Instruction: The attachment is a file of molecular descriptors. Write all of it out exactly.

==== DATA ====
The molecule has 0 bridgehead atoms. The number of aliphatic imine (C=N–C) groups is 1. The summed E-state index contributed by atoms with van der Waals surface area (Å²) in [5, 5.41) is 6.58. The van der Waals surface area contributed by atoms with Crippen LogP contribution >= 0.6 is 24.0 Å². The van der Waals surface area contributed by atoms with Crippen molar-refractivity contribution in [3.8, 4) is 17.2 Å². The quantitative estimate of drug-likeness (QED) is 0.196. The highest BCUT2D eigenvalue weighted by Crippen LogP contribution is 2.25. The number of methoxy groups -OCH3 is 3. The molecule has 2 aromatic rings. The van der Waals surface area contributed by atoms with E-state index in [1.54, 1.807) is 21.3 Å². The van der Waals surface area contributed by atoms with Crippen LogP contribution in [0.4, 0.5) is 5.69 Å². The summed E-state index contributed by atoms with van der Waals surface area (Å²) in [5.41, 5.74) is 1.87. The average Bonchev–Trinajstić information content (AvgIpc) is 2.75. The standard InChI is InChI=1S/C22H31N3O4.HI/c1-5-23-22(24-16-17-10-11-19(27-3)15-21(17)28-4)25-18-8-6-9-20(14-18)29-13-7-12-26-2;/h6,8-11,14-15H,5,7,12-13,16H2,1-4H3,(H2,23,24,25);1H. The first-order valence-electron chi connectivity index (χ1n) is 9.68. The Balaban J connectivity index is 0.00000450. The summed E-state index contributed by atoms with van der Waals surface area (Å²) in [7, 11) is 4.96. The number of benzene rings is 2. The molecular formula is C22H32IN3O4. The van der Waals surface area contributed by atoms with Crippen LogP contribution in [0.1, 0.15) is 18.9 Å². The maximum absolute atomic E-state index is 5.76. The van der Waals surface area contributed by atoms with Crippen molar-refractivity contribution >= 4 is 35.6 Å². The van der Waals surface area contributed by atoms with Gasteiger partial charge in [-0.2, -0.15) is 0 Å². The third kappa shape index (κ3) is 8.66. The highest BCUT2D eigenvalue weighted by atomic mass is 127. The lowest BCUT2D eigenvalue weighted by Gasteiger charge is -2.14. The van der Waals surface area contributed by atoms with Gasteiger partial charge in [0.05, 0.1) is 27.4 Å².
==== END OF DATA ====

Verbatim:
The molecule has 0 bridgehead atoms. The number of aliphatic imine (C=N–C) groups is 1. The summed E-state index contributed by atoms with van der Waals surface area (Å²) in [5, 5.41) is 6.58. The van der Waals surface area contributed by atoms with Crippen LogP contribution >= 0.6 is 24.0 Å². The van der Waals surface area contributed by atoms with Crippen molar-refractivity contribution in [3.8, 4) is 17.2 Å². The quantitative estimate of drug-likeness (QED) is 0.196. The highest BCUT2D eigenvalue weighted by Crippen LogP contribution is 2.25. The number of methoxy groups -OCH3 is 3. The molecule has 2 aromatic rings. The van der Waals surface area contributed by atoms with E-state index in [1.54, 1.807) is 21.3 Å². The van der Waals surface area contributed by atoms with Crippen LogP contribution in [0.4, 0.5) is 5.69 Å². The summed E-state index contributed by atoms with van der Waals surface area (Å²) in [5.41, 5.74) is 1.87. The average Bonchev–Trinajstić information content (AvgIpc) is 2.75. The standard InChI is InChI=1S/C22H31N3O4.HI/c1-5-23-22(24-16-17-10-11-19(27-3)15-21(17)28-4)25-18-8-6-9-20(14-18)29-13-7-12-26-2;/h6,8-11,14-15H,5,7,12-13,16H2,1-4H3,(H2,23,24,25);1H. The first-order valence-electron chi connectivity index (χ1n) is 9.68. The Balaban J connectivity index is 0.00000450. The summed E-state index contributed by atoms with van der Waals surface area (Å²) in [7, 11) is 4.96. The number of benzene rings is 2. The molecular formula is C22H32IN3O4. The van der Waals surface area contributed by atoms with Crippen LogP contribution in [0.1, 0.15) is 18.9 Å². The maximum absolute atomic E-state index is 5.76. The van der Waals surface area contributed by atoms with Crippen molar-refractivity contribution >= 4 is 35.6 Å². The van der Waals surface area contributed by atoms with Gasteiger partial charge in [-0.2, -0.15) is 0 Å². The third kappa shape index (κ3) is 8.66. The highest BCUT2D eigenvalue weighted by atomic mass is 127. The lowest BCUT2D eigenvalue weighted by Gasteiger charge is -2.14. The van der Waals surface area contributed by atoms with Gasteiger partial charge in [0.05, 0.1) is 27.4 Å².